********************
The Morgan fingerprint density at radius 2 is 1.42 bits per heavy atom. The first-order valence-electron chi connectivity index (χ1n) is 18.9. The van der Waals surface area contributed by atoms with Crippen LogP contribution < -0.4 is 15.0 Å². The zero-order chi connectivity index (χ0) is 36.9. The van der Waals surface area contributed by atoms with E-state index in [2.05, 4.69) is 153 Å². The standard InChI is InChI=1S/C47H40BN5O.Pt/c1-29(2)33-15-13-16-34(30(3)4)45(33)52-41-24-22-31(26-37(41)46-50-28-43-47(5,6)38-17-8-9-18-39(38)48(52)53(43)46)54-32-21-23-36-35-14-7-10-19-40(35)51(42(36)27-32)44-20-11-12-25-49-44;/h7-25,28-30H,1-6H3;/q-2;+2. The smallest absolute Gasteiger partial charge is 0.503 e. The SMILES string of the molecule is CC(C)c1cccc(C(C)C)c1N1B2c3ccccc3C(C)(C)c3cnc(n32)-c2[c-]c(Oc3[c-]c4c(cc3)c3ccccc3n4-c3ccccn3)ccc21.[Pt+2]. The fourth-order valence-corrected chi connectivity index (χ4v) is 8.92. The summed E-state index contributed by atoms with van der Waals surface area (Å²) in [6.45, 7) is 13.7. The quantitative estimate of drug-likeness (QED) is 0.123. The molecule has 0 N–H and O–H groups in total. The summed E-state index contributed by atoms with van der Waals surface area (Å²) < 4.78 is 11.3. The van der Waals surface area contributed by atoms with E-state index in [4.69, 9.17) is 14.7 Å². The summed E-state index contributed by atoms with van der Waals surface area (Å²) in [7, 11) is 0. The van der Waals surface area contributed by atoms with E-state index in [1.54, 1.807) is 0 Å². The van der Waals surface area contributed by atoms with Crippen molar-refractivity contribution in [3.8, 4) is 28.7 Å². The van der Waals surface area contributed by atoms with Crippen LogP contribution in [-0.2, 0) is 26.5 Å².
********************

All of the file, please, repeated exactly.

The Morgan fingerprint density at radius 2 is 1.42 bits per heavy atom. The first-order valence-electron chi connectivity index (χ1n) is 18.9. The van der Waals surface area contributed by atoms with Crippen LogP contribution < -0.4 is 15.0 Å². The zero-order chi connectivity index (χ0) is 36.9. The van der Waals surface area contributed by atoms with E-state index in [2.05, 4.69) is 153 Å². The standard InChI is InChI=1S/C47H40BN5O.Pt/c1-29(2)33-15-13-16-34(30(3)4)45(33)52-41-24-22-31(26-37(41)46-50-28-43-47(5,6)38-17-8-9-18-39(38)48(52)53(43)46)54-32-21-23-36-35-14-7-10-19-40(35)51(42(36)27-32)44-20-11-12-25-49-44;/h7-25,28-30H,1-6H3;/q-2;+2. The smallest absolute Gasteiger partial charge is 0.503 e. The SMILES string of the molecule is CC(C)c1cccc(C(C)C)c1N1B2c3ccccc3C(C)(C)c3cnc(n32)-c2[c-]c(Oc3[c-]c4c(cc3)c3ccccc3n4-c3ccccn3)ccc21.[Pt+2]. The fourth-order valence-corrected chi connectivity index (χ4v) is 8.92. The summed E-state index contributed by atoms with van der Waals surface area (Å²) in [6.45, 7) is 13.7. The quantitative estimate of drug-likeness (QED) is 0.123. The molecule has 0 N–H and O–H groups in total. The summed E-state index contributed by atoms with van der Waals surface area (Å²) < 4.78 is 11.3. The van der Waals surface area contributed by atoms with E-state index in [4.69, 9.17) is 14.7 Å². The summed E-state index contributed by atoms with van der Waals surface area (Å²) in [7, 11) is 0. The van der Waals surface area contributed by atoms with E-state index in [1.54, 1.807) is 0 Å². The van der Waals surface area contributed by atoms with Crippen molar-refractivity contribution in [3.8, 4) is 28.7 Å². The van der Waals surface area contributed by atoms with Crippen LogP contribution in [-0.2, 0) is 26.5 Å².